Jun 2, 2014


For Intelligent Life:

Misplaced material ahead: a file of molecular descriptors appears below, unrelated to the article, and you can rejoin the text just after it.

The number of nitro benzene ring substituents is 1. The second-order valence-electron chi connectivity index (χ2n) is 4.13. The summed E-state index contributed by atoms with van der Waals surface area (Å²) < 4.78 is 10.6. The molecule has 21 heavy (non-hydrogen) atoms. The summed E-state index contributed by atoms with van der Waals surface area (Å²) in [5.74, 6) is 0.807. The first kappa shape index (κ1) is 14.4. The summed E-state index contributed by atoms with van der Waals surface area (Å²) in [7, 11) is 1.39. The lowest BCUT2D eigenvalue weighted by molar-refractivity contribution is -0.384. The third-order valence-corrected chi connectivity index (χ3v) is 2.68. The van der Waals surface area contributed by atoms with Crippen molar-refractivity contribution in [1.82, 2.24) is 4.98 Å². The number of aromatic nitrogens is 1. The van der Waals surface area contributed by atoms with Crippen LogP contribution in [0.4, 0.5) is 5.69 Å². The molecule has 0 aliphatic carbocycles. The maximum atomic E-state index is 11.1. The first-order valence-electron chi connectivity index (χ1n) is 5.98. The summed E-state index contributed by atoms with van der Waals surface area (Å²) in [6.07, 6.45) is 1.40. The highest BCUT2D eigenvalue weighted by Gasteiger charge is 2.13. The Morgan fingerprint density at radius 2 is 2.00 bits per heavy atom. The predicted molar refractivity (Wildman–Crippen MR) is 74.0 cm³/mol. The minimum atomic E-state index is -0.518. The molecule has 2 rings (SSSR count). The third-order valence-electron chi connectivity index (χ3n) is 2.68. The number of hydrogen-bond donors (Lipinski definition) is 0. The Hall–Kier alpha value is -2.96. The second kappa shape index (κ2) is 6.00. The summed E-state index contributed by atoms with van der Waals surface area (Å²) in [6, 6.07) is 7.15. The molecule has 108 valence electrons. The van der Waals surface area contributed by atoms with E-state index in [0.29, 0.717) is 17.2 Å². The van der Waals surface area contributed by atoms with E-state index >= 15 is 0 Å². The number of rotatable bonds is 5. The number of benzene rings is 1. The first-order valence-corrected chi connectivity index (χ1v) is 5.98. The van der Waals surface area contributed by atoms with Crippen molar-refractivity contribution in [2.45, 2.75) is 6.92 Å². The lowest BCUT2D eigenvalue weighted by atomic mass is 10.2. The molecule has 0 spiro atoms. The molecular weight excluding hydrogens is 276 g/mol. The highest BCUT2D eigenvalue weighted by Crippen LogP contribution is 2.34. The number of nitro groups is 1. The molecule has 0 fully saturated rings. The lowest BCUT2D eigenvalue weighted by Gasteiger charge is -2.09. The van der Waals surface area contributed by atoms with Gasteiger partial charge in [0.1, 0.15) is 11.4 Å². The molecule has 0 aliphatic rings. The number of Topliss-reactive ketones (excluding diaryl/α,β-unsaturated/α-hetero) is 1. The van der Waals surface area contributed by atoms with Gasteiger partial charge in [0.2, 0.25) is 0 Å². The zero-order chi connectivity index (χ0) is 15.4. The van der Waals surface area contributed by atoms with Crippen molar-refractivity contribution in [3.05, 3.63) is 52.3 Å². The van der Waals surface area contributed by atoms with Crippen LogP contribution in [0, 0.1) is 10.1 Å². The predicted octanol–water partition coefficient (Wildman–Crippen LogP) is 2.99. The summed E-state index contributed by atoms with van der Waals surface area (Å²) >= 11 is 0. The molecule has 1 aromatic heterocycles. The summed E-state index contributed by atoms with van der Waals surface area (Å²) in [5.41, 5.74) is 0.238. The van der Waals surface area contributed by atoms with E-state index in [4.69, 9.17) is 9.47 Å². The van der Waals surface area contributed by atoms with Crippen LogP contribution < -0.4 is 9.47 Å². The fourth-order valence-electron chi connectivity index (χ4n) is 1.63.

'It’s the contrast between face and voice that does it. The face is round, pure, with two dimples holding her smile in placeit is the face of childhood yearning, Juliette Gréco EPS and moon-gazing through suburban windows. But the voice is something else: about half an octave lower than you expect, luxuriantly so, with unexpected notes of sanguinity and self-amusementit is unambiguously the voice of a woman, if not fully grown, then bearing a secret apprehension of the oncoming battle between dreams and their disappointment. Yes, the world will let me down, it seems to say, but must we talk about this now? Such was the paradox powering Carey Mulligan’s performance in “An Education” in 2009: that a young actress whose gamine charms sent critics into gauzy reveries of Audrey Hepburn nonetheless packed the pipes of Rita Hayworth, orbetter yetJenny Agutter. Since that first spring of Hollywood’s infatuation with her, Mulligan has carefully plucked the petals from any career playing English roses, avoiding costume dramas like the plague, instead playing a broken torch-singer in Steve McQueen’s “Shame”, and making pit-stops in Nicolas Winding Refn’s ultra-violent “Drive” and “Inside Llewyn Davis”, where she rained down cold fury on the Coens’ luckless hero. If a great leading film role has eluded hershe seemed more like Daisy Buchanan’s better-read elder sister in Baz Luhrmann’s gaudy, tricked-out Gatsbyonstage Mulligan has broken into long, galloping runs. She was a terrific Nina in a 2007 production of “The Seagull”, and as Karin in Bergman’s “Through a Glass Darkly” in 2011, caught perfectly the pain of someone suicidal denied suicide...'

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